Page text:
Last March I said in this column: ‘The three big clubs in this area may be more fortunate than many. Dundee and Dundee United are both backed by apparently wealthy owners while St Johnstone, having been run fastidiously, have money in the bank.’
Saints have remained in good financial health, but it’s a different story in Dundee.
I used the word “apparently” advisedly. No one truly knows just how wealthy folk really are, but what we now know after cuts, firstly at Dens and now at Tannadice, is that neither Tim Keyes nor Mark Ogren have such off the charts riches that they can afford to carry either club without belt-tightening.
United’s proposal that the majority of players take wage cuts of twenty percent follows in the footsteps of others who took that route months ago.
Running any club with a wage-to-turnover ratio of 133% is fine if the owner can carry that weight, but Ogren has signalled that he doesn’t possess that level of affluence.
United are in an exposed position.
The owner has admitted that there may be transfer activity and, if they end up selling their two key assets Lawrence Shankland and Benjamin Siegrist in the January window, hopes of staying in the Premiership may be damaged.
I wonder whether the loan signing of Marc McNulty was in preparation for Shankland’s departure; if so the financial situation increases the likelihood of a transfer, assuming that a buyer can be, or has, been found.
With the entire game in a perilous financial situation, the prospect of a big offer for either player isn’t something you’d bet on.
It’s all very well saying there’ll be no fire sale but, faced with taking what you can get or presiding over an ongoing cash crisis, Ogren may find himself in a weak negotiating position.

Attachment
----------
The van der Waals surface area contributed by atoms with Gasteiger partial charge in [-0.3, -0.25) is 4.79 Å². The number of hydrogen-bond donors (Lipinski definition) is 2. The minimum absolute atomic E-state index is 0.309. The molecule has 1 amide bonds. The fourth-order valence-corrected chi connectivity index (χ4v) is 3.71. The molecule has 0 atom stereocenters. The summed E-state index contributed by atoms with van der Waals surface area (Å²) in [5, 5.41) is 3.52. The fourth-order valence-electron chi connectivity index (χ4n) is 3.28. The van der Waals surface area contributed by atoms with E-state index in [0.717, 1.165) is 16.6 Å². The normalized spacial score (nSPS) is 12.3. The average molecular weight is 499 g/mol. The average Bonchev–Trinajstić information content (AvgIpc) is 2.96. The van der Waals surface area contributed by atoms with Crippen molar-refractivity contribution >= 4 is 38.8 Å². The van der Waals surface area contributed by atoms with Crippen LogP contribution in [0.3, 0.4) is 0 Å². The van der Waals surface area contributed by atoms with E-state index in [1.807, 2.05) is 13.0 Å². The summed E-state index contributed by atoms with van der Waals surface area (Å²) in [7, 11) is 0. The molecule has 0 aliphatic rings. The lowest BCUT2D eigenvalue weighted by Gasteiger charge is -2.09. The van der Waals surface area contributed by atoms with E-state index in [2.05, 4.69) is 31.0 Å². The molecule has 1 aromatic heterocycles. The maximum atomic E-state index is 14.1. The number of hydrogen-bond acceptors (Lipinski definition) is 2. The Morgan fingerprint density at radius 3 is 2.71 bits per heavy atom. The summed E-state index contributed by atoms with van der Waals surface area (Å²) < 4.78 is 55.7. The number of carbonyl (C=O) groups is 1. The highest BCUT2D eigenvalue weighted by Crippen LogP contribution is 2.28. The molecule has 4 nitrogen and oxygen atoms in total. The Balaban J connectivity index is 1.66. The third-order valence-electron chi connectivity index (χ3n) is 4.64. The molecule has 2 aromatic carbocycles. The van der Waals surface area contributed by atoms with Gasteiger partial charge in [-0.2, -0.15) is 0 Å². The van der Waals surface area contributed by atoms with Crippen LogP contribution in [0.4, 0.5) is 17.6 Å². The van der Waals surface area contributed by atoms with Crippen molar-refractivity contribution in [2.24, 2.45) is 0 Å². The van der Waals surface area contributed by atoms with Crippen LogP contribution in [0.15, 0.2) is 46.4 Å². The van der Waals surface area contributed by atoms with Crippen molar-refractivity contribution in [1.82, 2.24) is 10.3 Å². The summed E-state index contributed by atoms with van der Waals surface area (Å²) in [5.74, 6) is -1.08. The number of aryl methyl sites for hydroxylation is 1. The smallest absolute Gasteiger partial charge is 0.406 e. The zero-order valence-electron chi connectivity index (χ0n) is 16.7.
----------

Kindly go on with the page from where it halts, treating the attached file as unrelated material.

The American has asked for government assistance for clubs and appears to have banked on having some fans back in the grounds sooner rather than later.
However, while we’re all keen to see supporters return to the stands, I struggle to see how the kind of numbers likely to be permitted to attend can make a dent in United’s grim financial position.
A small number, like five hundred, would be counter balanced by costs of required protective measures.
Also, United have 5000 season ticket holders who are presumably first in the queue, have already paid their way, and are therefore unlikely to add much extra income.
Mark Ogren says he still thinks that he can make money in Scottish football, although he accepts that investing was a risk.
It’s now looking more likely that he’s actually taken a gamble; a shot in the dark, as opposed to a calculated assessment of his chances of getting a return on his outlay, which has been estimated to be as much as £12,000,000.
Ogren seems an honourable man, but it looks to me like he’s now closed his wallet.
With ownership of United costing him a large chunk of his wealth, his prediction that things could get messy should concern all but the terminally naïve.